'A Bronx Tale': Theater Review
Robert De Niro and Jerry Zaks co-direct this musical version of Chazz Palminteri's one-man play about growing up in an Italian-American neighborhood, also turned into a 1993 film.
Chazz Palminteri’s A Bronx Tale seems to have had more than nine lives. First performed as a solo piece in Los Angeles and off-Broadway in 1989 by the then-unknown writer-performer, it was revived on Broadway in 2007. Palminteri has toured with it off-and-on ever since, and co-starred in the 1993 film adaptation with Robert DeNiro, who also directed.
So it’s hardly surprising that this simultaneously sentimental and gritty coming-of-age tale has received musical treatment at the hands of several of its former creatives. For this Broadway production first seen earlier this year at New Jersey’s Paper Mill Playhouse, the co-directors are DeNiro and Jerry Zaks (who staged the original solo version), with Palminteri as the book writer. Despite its by-now overfamiliarity, the piece achieves a new freshness in this entertaining musicalization, featuring a tuneful score by two Disney veterans — eight-time Oscar-winner Alan Menken (Beauty and the Beast, Aladdin) and Glenn Slater (The Little Mermaid, Tangled), whose previous collaborations include the screen-to-stage musicals Sister Act and Leap of Faith.
The semi-autobiographical tale revolves around Calogero (Bobby Conte Thornton), who as a 9-year-old witnesses a murder committed by his neighborhood’s reigning hoodlum, Sonny (Nick Cordero). After the young boy refuses to finger him to the cops, the grateful gangster takes him under his wing, rewarding him handsomely for performing odd jobs.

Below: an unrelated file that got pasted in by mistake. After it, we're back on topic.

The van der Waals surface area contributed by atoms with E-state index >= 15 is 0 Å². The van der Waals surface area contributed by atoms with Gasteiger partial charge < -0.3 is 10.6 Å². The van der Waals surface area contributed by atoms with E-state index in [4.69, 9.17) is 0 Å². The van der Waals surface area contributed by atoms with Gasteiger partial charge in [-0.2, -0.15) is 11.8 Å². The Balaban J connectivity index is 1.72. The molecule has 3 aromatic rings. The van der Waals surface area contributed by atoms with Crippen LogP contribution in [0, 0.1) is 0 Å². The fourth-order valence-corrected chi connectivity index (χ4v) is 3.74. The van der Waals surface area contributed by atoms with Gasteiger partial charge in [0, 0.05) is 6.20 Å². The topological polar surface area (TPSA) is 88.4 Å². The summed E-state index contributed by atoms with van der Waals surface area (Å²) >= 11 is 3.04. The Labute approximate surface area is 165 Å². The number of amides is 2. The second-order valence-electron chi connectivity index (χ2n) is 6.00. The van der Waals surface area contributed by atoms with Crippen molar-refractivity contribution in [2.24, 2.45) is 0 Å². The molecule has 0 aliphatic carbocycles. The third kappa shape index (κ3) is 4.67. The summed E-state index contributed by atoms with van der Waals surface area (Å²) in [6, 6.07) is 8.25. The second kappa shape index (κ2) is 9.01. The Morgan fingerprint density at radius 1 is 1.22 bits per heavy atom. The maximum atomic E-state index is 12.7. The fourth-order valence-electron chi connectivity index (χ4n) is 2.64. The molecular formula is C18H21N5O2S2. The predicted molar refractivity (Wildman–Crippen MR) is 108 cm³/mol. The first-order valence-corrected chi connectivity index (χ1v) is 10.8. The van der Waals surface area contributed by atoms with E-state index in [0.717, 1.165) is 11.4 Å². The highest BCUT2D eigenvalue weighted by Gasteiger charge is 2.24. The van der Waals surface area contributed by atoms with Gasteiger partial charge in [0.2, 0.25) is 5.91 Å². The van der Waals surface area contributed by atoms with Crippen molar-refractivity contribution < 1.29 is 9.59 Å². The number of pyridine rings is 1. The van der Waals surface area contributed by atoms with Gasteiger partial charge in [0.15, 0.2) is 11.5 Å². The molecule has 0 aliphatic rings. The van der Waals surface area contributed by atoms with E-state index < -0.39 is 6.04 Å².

This leads to an inevitable conflict between Sonny and Calogero’s bus-driver father, Lorenzo (Richard H. Blake), an honorable working stiff desperate to prevent his son from succumbing to the temptations of a life of crime. The differences between the two mentors can be summed up by their respective philosophies: Lorenzo tells his son that “the saddest thing in life is wasted talent,” while Sonny declares, “The working man’s a sucker.”
Calogero narrates the 1960s-set story, beginning — appropriately enough — with a segment set on Belmont Avenue featuring male doo-wop singers harmonizing under a streetlight (scenic designer Beowulf Boritt evokes this locale, along with many others of the Bronx neighborhoods, with affectionate stylization).
The show veers into West Side Story territory in the second act with its increasingly complicated storyline about the burgeoning interracial romance between Calogero and Jane (Ariana DeBose), who lives a few streets over in the black part of town. Ironically, it’s only the vicious Sonny who seems unconcerned with the complications of such a relationship.
Because it resembles an urban fairy tale, Palminteri’s story works even better as a musical than it has in its earlier incarnations where its stereotypical aspects felt more glaring. His skillful adaptation thankfully retains the gritty language and violence as well as its often raucous humor.
Although refreshingly brisk (it clocks in at just over two hours, including intermission), there are problems. A Bronx Tale — in the second half, packed with a succession of melodramatic incidents — can feel rushed and unconvincing. Furthermore, the show loses the thread of its main theme, Calogero’s conflicted feelings about the two most important adult males in his life.